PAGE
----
Hillary Clinton gets the votes of the Latinos and the ladies. Barack Obama gets the black vote. Who does that leave out? The white guys. And the battle for this demographic is heating up between the two Democratic candidates. When John Edwards left the race, white males may have lost their logical choice. Since then, Clinton and Obama have begun to incorporate more of Edwards's populist rhetoric into their campaigns.
The populist themes are meant to appeal to a demographic that political analysts rarely spend much time talking about and that both candidates need in the tight race to clinch the Democratic nomination--white men, who make up 36 to 39 percent of the electorate.
"They are both going after the Edwards vote--white, male, blue collar--and there are a lot of them in Ohio," says Larry Sabato, director of the University of Virginia's Center for Politics. "If Obama wants to come close or win Ohio, he's going to have to be successful with white men."
And recently, the Illinois senator has been. While Clinton held the white male vote in many of the earlier Democratic primaries, Obama carried it in Virginia, the one Potomac primary state that Clinton had the best shot at winning. Obama received an even higher percentage of white male voters in Wisconsin, where 63 percent selected the Illinois senator to 34 percent who chose Clinton. And he won both states.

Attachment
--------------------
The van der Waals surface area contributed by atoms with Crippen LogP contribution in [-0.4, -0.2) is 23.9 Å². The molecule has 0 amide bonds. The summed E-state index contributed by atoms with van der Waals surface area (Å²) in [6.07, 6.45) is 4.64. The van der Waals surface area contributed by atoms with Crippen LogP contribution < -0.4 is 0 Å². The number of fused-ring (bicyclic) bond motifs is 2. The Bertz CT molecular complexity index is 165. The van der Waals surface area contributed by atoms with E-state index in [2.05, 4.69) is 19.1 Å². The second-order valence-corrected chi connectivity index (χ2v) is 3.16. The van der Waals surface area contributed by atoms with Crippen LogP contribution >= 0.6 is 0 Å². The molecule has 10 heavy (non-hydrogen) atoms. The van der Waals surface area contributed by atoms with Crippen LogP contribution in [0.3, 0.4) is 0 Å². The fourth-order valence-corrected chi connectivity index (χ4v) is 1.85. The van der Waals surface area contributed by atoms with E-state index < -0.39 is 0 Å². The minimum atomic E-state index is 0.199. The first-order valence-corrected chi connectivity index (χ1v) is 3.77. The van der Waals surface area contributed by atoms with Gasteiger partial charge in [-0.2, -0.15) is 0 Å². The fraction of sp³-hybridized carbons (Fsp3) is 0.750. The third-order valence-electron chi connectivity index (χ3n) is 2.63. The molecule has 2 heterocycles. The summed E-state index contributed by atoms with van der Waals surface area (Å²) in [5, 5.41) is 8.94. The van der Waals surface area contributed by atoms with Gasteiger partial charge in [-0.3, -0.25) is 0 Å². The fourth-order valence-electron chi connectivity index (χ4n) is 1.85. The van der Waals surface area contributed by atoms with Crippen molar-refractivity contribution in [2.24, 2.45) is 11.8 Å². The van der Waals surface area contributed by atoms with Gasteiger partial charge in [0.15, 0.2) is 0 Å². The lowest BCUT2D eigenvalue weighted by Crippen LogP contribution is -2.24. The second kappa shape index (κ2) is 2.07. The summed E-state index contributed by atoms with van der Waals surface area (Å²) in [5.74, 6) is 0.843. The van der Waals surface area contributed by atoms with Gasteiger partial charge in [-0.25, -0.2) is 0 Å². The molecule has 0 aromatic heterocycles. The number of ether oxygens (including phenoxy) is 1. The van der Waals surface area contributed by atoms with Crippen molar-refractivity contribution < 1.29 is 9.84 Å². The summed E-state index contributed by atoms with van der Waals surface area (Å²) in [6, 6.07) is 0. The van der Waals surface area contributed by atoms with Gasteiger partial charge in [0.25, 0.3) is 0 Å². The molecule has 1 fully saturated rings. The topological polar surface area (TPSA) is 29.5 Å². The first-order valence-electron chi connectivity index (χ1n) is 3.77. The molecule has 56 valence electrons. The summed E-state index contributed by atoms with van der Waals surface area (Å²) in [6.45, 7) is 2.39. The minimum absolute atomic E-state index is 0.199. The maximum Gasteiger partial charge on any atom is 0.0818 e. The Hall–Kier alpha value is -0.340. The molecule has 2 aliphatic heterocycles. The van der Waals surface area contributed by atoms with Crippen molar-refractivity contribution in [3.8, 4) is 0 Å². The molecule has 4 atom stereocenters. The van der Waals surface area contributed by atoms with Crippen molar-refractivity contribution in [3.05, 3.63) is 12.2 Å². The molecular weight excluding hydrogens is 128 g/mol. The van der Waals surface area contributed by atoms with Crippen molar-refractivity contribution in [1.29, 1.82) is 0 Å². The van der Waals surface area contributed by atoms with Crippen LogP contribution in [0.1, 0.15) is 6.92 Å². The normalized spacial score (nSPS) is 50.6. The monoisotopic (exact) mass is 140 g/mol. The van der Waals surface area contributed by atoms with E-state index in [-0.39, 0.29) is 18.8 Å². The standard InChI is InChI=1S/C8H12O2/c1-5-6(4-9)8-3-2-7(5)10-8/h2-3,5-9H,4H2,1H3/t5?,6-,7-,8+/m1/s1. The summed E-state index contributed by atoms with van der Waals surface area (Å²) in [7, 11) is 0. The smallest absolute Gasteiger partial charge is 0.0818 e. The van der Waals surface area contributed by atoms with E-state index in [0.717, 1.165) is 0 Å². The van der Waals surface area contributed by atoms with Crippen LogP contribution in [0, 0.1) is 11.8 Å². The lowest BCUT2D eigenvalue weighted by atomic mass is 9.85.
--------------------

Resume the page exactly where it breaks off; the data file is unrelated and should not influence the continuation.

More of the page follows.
Despite the current focus on the primaries, there's a larger elephant in the room, so to speak: The Democratic Party struggles with attracting white male voters.
In politics, the "gender gap" is commonly used to refer to women voting Democratic. The flip side of this is that men--white men, to be more specific--vote Republican. But this wasn't always the case. When Franklin D. Roosevelt was president, blue-collar white men were a part of his New Deal coalition. But in the 1960s, Democrats embraced the civil rights movement and targeted black and female voters. At the same time, explains David Paul Kuhn, author of The Neglected Voter: White Men and the Democratic Dilemma, white men played the role of the scapegoat and were deemed racist and sexist. "The Democratic Party saw white men for their worst vice and none of their virtue," Kuhn says. By 1980, white men were easily being wooed by Ronald Reagan and the Republicans, and many Democratic men transformed into the "Reagan Democrats."
The explanation for their desertion of the Democratic Party has often been boiled down to stereotypes: White men are simply racist or sexist. "It just felt right [to say] that they left for all the wrong reasons," explains Kuhn. But Kuhn says there are other, more complicated reasons that white men left the Democratic Party. "Considering when the divorce occurred, it wasn't all their fault. They weren't all racist, sexist, misogynist pigs," Kuhn says. "It was sort of the 1970s new man against the 1950s classical man....these men had real reasons to ditch the Democratic Party." But that's not to say that gender and race didn't and don't play a role. By the time the Vietnam War was ending, men didn't feel as comfortable with the cultural and social liberalism of the Democrats, adds senior fellow Karlyn Bowman of the American Enterprise Institute.
In 1980, Reagan won 61 percent of the white male vote, and Democrats haven't won a majority since. In recent years, white male voters went lopsidedly for Republican George W. Bush. In 2004, Bush received 61 percent to John Kerry's 38 percent, and in 2000, Bush received 61.7 percent to Al Gore's 35.2 percent. Had Kerry carried about an additional 5 percent of white men, he would have been running for re-election right now.